So, I think that's actually something to be positive about. The pain doesn't bother me so much as the worry that somehow I'm simply not cut out for this level of demanding physicality. I mean, aside from the pain I feel great. And I think my progress and persistence demonstrates that I am certainly capable of seeing this through, physically. And really the pain isn't really that bad -- it's more discouraging than anything else. I hate holding myself back during training, being careful to not kick to high or too hard. I hate sitting back and watching people spar rather than getting out there and mixing things up a bit.

Which leads to something Sa Bom Nim said last night, and once again to the realization that I've got a long way to go. Aside from the ankle twist, every single one of my injuries was directly attributable to my ongoing issues with Shin Chook, with my inability to just freakin' RELAX already. I have so much fun training, but typically I'm wound up like a freakin' spring for the first half of class at least. I walk in there stressed out and slowly, over the course of the class I start to relax, some nights more than others. But I also punch hard, kick hard, stretch hard, all that crap, while my body is tight and unyielding.

Gee, wonder why I'm getting all this soft-tissue pain and strain? Duh.

I just wish I could figure Shin Chook out. That it was just one of those switches that I could flip and suddenly, whammo, relaxed and at ease. I think I've made a lot of progress, but obviously I have a long way to go on it as well. I'm so worried and stressed about messing up techniques that I find challenging that I ramrod my way through them, hard and stiff and inflexible and tight the whole way. It drives me nuts some days, the knowledge that as much as I love and enjoy Tang Soo Do training, I'm making it harder for myself than it needs to be and that I'd enjoy it even more if I could just Stop Stressing Out So Much.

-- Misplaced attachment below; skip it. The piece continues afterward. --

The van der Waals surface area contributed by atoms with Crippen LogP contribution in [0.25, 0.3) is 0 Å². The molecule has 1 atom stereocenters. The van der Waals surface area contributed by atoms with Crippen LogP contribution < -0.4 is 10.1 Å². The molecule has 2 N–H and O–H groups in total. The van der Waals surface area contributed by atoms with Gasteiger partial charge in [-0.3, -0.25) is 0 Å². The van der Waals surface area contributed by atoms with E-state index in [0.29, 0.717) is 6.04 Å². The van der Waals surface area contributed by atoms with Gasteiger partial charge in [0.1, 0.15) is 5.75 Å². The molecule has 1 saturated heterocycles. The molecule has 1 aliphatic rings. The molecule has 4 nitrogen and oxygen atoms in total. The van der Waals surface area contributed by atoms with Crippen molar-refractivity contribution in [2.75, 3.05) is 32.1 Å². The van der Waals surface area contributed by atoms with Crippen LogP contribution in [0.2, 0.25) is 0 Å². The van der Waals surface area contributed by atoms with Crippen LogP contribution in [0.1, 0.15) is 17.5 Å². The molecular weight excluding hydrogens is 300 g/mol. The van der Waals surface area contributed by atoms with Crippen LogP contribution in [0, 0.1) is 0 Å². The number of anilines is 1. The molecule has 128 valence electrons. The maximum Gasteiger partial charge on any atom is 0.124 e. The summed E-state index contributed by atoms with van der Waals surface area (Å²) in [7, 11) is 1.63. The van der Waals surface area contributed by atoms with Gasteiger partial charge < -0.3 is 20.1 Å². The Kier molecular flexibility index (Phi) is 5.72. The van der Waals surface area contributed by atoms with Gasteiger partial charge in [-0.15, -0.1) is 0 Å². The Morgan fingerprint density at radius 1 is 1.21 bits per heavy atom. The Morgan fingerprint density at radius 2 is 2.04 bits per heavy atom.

If only knowing this was the same as doing this.

Mood: Vaguely annoyed
Now Playing: Blur, "Parklife"

Friday, August 11, 2006

Kyum Son, Yong Gi, and Self Doubt

Definitely having "one of those weeks," training-wise. I'm kind of unfocused, having trouble keeping the new techniques I've learned in the past couple of weeks straight, and getting myself frustrated in the process. Which, of course, leads to more errors, less focus, more frustration, and so on. Gah.

Some weeks I almost feel like I'm sliding backwards, no matter how hard I try. My energy is off, and I just don't have the clarity I have at other times. It might just be end of Summer burnout -- the kids are heading back to school in just a few days, so the last few weeks have been pretty packed with events and activity as we try to jam in everything we wanted to do over the past few months but just didn't get around to. Hopefully, once our schedules settle back into the nicely moderated school year patterns my energy will come back up to the typical waterline. Who knows.

That said, I'm pleased with some things. For one, Sa Bom Nim commented several times over the past few classes that my kicks were looking really good, particularly from a height perspective. I've been working on increasing my flexibility pretty aggressively for several months now (lots of stretching, lots of warm-ups before working out, etc.) and the results are really starting to show. I routinely kick over my head on my front, side, downward heel, and crescent kicks these days, and my round and hook kicks are easily to chin level when I try.